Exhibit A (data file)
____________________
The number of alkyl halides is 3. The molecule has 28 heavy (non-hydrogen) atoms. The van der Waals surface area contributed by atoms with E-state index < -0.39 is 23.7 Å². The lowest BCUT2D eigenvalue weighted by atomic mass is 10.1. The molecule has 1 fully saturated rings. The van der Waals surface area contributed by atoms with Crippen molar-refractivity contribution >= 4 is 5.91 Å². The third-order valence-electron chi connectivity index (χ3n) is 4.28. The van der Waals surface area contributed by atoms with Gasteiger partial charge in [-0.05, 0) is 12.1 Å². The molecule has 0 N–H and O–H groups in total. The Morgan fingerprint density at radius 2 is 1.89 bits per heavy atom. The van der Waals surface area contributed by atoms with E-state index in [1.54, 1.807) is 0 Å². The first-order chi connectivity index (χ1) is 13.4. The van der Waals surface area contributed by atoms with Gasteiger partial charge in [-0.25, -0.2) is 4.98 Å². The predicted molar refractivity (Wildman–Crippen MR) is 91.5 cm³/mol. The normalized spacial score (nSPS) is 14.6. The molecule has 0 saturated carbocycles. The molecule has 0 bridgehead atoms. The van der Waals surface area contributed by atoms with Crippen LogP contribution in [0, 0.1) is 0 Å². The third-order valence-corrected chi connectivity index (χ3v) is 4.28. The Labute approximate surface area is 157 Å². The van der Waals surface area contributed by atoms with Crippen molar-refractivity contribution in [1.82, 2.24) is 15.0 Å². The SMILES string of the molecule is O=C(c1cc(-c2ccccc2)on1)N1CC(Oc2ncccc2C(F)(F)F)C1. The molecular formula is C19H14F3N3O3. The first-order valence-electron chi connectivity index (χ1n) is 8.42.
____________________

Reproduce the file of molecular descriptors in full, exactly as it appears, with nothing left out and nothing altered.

The number of alkyl halides is 3. The molecule has 28 heavy (non-hydrogen) atoms. The van der Waals surface area contributed by atoms with E-state index < -0.39 is 23.7 Å². The lowest BCUT2D eigenvalue weighted by atomic mass is 10.1. The molecule has 1 fully saturated rings. The van der Waals surface area contributed by atoms with Crippen molar-refractivity contribution >= 4 is 5.91 Å². The third-order valence-electron chi connectivity index (χ3n) is 4.28. The van der Waals surface area contributed by atoms with Gasteiger partial charge in [-0.05, 0) is 12.1 Å². The molecule has 0 N–H and O–H groups in total. The Morgan fingerprint density at radius 2 is 1.89 bits per heavy atom. The van der Waals surface area contributed by atoms with E-state index in [1.54, 1.807) is 0 Å². The first-order chi connectivity index (χ1) is 13.4. The van der Waals surface area contributed by atoms with Gasteiger partial charge in [-0.25, -0.2) is 4.98 Å². The predicted molar refractivity (Wildman–Crippen MR) is 91.5 cm³/mol. The normalized spacial score (nSPS) is 14.6. The molecule has 0 saturated carbocycles. The molecule has 0 bridgehead atoms. The van der Waals surface area contributed by atoms with Crippen LogP contribution in [0, 0.1) is 0 Å². The third-order valence-corrected chi connectivity index (χ3v) is 4.28. The Labute approximate surface area is 157 Å². The van der Waals surface area contributed by atoms with Crippen molar-refractivity contribution in [1.82, 2.24) is 15.0 Å². The SMILES string of the molecule is O=C(c1cc(-c2ccccc2)on1)N1CC(Oc2ncccc2C(F)(F)F)C1. The molecular formula is C19H14F3N3O3. The first-order valence-electron chi connectivity index (χ1n) is 8.42.